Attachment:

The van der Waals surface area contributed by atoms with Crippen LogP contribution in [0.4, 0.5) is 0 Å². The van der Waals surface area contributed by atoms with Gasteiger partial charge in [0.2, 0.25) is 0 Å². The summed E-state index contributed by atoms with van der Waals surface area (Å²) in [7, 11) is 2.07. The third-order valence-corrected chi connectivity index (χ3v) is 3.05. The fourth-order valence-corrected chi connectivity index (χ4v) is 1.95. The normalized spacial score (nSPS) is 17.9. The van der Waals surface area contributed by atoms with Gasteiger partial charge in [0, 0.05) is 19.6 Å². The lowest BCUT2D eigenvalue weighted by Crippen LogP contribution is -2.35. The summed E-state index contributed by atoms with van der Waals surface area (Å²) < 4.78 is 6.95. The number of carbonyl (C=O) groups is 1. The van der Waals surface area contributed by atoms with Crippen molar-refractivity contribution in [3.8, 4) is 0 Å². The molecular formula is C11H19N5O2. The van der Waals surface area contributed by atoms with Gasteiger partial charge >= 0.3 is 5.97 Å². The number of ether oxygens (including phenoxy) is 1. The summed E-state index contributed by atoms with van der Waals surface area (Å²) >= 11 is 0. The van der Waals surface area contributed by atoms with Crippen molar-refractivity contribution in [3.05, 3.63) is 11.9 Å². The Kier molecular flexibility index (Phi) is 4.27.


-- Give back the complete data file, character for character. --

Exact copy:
The van der Waals surface area contributed by atoms with Crippen LogP contribution in [0.4, 0.5) is 0 Å². The van der Waals surface area contributed by atoms with Gasteiger partial charge in [0.2, 0.25) is 0 Å². The summed E-state index contributed by atoms with van der Waals surface area (Å²) in [7, 11) is 2.07. The third-order valence-corrected chi connectivity index (χ3v) is 3.05. The fourth-order valence-corrected chi connectivity index (χ4v) is 1.95. The normalized spacial score (nSPS) is 17.9. The van der Waals surface area contributed by atoms with Gasteiger partial charge in [0, 0.05) is 19.6 Å². The lowest BCUT2D eigenvalue weighted by Crippen LogP contribution is -2.35. The summed E-state index contributed by atoms with van der Waals surface area (Å²) < 4.78 is 6.95. The number of carbonyl (C=O) groups is 1. The van der Waals surface area contributed by atoms with Crippen molar-refractivity contribution in [3.8, 4) is 0 Å². The molecular formula is C11H19N5O2. The van der Waals surface area contributed by atoms with Gasteiger partial charge >= 0.3 is 5.97 Å². The number of ether oxygens (including phenoxy) is 1. The summed E-state index contributed by atoms with van der Waals surface area (Å²) >= 11 is 0. The van der Waals surface area contributed by atoms with Crippen molar-refractivity contribution in [3.05, 3.63) is 11.9 Å². The Kier molecular flexibility index (Phi) is 4.27.